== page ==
I am often asked how I manage to finance the lifestyle I live, and often the question has an undertone of, “It’s alright for you, but I couldn’t afford to do that.”

So, where does the money come from?

I think the answer for many people who do experience some measure of success is that the money comes from working hard, making choices and sacrifices, and choosing to follow a course that is quite a bit more challenging than the usual path through life that most take.

Speaking for myself, I don’t have any sort of trust fund, or millions in the bank. What I do have I have worked very hard for. Before listing my “entire life” for sale I used to work long twelve-hour shifts driving a truck in a mine, saving as much money as I could. I didn’t spend that money on an expensive new car, or on eating and drinking out regularly. I saved it, paying off as much of my mortgage as I could each month.

When I finally did sell my house in 2009 the sale produced a decent lump sum after the mortgage was paid off. Was I lucky? Was money handed to me on a plate? Of course not. I used this money to fund a couple of years of travel and adventure, and afterwards spent four months writing a book about the whole amazing journey.

The book now provides some income, but again, it is something I worked very hard to produce. With the remnants of my funds I bought a small overgrown island in the Caribbean, spending two years working very hard to turn it into a comfortable home.

I sold a one-third share of the island in May 2014, and using that money, travelled with my partner Vanessa around southern USA in an RV. At the end of that journey funds were running a little low, so we decided we were going to have to do some work. We are currently living in Shenzhen in China, where we are working as English teachers in order to top up the funds.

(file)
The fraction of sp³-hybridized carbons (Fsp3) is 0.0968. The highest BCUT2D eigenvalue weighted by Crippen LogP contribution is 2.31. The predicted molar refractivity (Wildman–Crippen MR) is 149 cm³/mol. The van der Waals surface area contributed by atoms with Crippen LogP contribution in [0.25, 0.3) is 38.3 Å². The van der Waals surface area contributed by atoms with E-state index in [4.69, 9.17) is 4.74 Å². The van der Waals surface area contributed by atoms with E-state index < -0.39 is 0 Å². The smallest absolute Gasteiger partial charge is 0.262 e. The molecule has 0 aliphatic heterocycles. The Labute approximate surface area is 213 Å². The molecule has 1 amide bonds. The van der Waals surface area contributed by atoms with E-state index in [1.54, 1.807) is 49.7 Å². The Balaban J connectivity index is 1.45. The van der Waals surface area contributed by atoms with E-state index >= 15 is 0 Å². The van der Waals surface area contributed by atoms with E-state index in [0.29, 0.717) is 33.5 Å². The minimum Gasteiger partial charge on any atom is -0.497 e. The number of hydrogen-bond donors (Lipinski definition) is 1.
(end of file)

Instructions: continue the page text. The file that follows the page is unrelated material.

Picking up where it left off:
What’s next?

We are planning to head to Australia at the end of the year, after working for a full twelve months as teachers here in China. We aim to have saved enough to then live for six months to a year without having to work. Combining travel with house sitting on a medium to long term basis means that we can stretch our funds out for quite some time.

So we really can’t be considered rich by any means. We know how we want to live, and value our freedom to pick and choose our own adventures and locations. We are prepared to work hard when we need to in order to fund this lifestyle, and we are also prepared to make some sacrifices.

Once the island sells we won’t own any property, so really don’t have anywhere to call home. While this gives us the freedom we desire, it does mean that we have to accept that we don’t have the fall-back security and comfort of a home base.

We don’t eat out often, and when we do it is usually at a cheaper local Chinese restaurant. We don’t spend huge sums of money going out drinking, and we pick our entertainment to keep costs low. We’d rather save our money to spend on the wonderful experiences to be had when travelling and seeing what the world has to offer.

Life is about choices, and the people who make somewhat bitter comments on news articles about others who have chosen a different path could probably do the same thing themselves, if only they were prepared to make some different choices too.

Leave a Reply 0 comments

Leave a Reply: